Radio is already in enough trouble. The major groups are all starting to file for bankruptcy protection, literally thousands of employees are being laid off, and syndication is becoming more the rule than the exception. Let’s face it… from a financial standpoint, it’s cheaper to have Ryan Seacrest host 100 of your morning shows than to actually pay for 100 morning shows. I’m not saying radio is innocent in all of this. Consolidation has more or less killed the industry. But… that is a different issue. If these bills pass into legislation, even more people will lose their jobs, and the small radio operators will probably disappear altogether. You will see a good majority of stations switch to talk/news/sports formats. In a lot of cases, it will be cheaper to just shut the transmitters down and call it a day. College radio? forget it… it will completely cease to exist.

And of course, the artists themselves are up in arms over this. “How dare radio play my music without compensating me?” Ummm… let’s go back to paragraph #1. Airplay translates into sales. It’s promotion. You provide the content, radio turn that into sales. And NOT just sales of music. We’re talking ticket sales for concerts and merchandise… both multi-billion dollar industries. Bono has been one of the most outspoken performers in support of the tax. And he’s one of the richest people in the galaxy! Click Here to read what the NAB had to say in response to Bono. I certainly understand that Bono does a LOT of charity work. I appreciate that. But if it wasn’t for media airplay from early MTV and radio, U2 wouldn’t be around today and Bono would probably be a bartender in Dublin instead of owning half of the city! Why do you think artists like the Grateful Dead, Phish, and Dave Matthews ENCOURAGE people to record and trade their music? They know that they might lose some music sales, but they are gaining in merchandise and ticket sales. And The Dead have been around in one form or another for almost 50 years! Sounds like they know what they are doing!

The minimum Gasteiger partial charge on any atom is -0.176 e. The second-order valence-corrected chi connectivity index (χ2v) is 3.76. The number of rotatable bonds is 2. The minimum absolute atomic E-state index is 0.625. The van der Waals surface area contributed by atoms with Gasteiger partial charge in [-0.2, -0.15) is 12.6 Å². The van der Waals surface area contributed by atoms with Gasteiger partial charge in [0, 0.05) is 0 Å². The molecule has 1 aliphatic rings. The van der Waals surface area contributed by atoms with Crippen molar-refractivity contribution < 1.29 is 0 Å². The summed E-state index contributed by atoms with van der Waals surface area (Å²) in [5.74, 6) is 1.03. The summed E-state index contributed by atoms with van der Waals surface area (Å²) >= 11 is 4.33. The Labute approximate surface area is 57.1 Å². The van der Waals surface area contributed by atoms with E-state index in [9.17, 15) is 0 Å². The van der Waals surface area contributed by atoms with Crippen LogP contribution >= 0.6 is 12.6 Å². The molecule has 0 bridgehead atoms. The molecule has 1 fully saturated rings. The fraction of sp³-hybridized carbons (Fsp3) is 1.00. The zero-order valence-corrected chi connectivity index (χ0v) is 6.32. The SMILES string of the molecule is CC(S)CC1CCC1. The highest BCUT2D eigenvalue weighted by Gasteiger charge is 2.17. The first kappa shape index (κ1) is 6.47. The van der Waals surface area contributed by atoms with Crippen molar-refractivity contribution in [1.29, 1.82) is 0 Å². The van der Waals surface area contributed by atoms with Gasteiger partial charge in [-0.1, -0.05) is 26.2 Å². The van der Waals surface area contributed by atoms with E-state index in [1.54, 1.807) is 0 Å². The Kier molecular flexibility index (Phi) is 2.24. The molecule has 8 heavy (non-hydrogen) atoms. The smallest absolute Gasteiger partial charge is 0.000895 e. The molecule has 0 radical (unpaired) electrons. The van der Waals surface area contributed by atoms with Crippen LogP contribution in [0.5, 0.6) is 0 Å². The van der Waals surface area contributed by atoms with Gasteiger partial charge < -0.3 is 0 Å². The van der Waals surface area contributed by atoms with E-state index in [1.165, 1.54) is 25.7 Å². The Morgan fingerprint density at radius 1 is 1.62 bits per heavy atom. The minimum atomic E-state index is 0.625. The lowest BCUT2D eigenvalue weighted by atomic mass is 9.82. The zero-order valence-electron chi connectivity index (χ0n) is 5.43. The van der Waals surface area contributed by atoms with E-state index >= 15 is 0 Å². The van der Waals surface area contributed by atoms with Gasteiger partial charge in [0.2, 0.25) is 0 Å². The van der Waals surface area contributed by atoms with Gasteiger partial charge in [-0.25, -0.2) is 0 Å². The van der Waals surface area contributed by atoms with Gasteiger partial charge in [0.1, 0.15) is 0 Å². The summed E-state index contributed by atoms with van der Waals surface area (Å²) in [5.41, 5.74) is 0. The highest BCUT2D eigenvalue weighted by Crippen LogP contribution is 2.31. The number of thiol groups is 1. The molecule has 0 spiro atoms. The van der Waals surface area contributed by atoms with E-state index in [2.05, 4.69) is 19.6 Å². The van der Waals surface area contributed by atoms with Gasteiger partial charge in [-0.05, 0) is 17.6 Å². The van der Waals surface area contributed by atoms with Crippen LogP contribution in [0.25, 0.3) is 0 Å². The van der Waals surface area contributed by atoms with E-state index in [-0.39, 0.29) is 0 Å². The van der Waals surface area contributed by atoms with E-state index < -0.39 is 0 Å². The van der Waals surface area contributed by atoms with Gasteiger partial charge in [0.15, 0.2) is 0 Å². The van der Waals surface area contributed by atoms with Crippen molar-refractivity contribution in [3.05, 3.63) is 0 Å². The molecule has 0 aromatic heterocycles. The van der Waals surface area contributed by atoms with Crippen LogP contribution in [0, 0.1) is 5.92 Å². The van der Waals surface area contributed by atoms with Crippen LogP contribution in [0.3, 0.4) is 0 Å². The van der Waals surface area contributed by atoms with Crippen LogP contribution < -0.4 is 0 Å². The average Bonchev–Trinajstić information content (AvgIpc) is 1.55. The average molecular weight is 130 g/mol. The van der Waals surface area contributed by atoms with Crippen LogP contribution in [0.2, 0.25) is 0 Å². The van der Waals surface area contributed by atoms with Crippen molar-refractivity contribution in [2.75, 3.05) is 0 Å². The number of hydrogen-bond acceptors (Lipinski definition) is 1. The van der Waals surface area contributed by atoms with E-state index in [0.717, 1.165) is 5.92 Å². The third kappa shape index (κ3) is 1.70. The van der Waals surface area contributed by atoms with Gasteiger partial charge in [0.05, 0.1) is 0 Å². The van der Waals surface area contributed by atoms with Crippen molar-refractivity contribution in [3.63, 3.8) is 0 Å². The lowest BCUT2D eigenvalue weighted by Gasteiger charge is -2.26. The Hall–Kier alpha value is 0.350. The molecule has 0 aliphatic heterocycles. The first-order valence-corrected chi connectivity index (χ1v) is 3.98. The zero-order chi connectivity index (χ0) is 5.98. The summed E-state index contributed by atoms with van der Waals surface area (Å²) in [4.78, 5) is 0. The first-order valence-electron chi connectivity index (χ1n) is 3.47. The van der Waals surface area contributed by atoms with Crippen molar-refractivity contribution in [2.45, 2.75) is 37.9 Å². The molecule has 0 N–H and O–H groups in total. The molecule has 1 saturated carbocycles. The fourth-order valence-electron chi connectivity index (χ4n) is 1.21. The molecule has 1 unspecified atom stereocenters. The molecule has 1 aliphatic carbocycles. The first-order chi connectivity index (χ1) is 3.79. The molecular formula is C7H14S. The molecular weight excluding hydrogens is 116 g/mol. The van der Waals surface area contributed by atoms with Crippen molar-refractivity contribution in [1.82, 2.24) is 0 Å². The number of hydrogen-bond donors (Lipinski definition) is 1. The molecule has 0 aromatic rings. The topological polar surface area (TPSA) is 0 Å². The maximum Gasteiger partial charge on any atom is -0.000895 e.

The only music you would probably hear on the radio is that of the biggest artists in the world… the U2s, Rolling Stones, Britney Spears… If you were a new artist trying to get heard, it wouldn’t happen. Whatever happened to the thrill of a new artist hearing their song on the radio for the first time?

Yes… the musicians have a right to be paid for their material. I’m not disputing that. But it is the responsibility of the record companies to pay that. NOT the people trying to help them sell more records. If more artists were to examine their contracts BEFORE they signed them, or learned to negotiate better deals, then this wouldn’t be an issue.

And how would radio pay for these fees if passed? Well, other than laying off even more people, advertising. I think that most “casual” listeners of radio would agree that there are too many commercials as it is. I think that a good average would be 12 to 13 commercials per hour split into 3 commercial “stopsets.” If these laws pass, I have no doubt whatsoever that 20 minutes of commercials per hour would become common.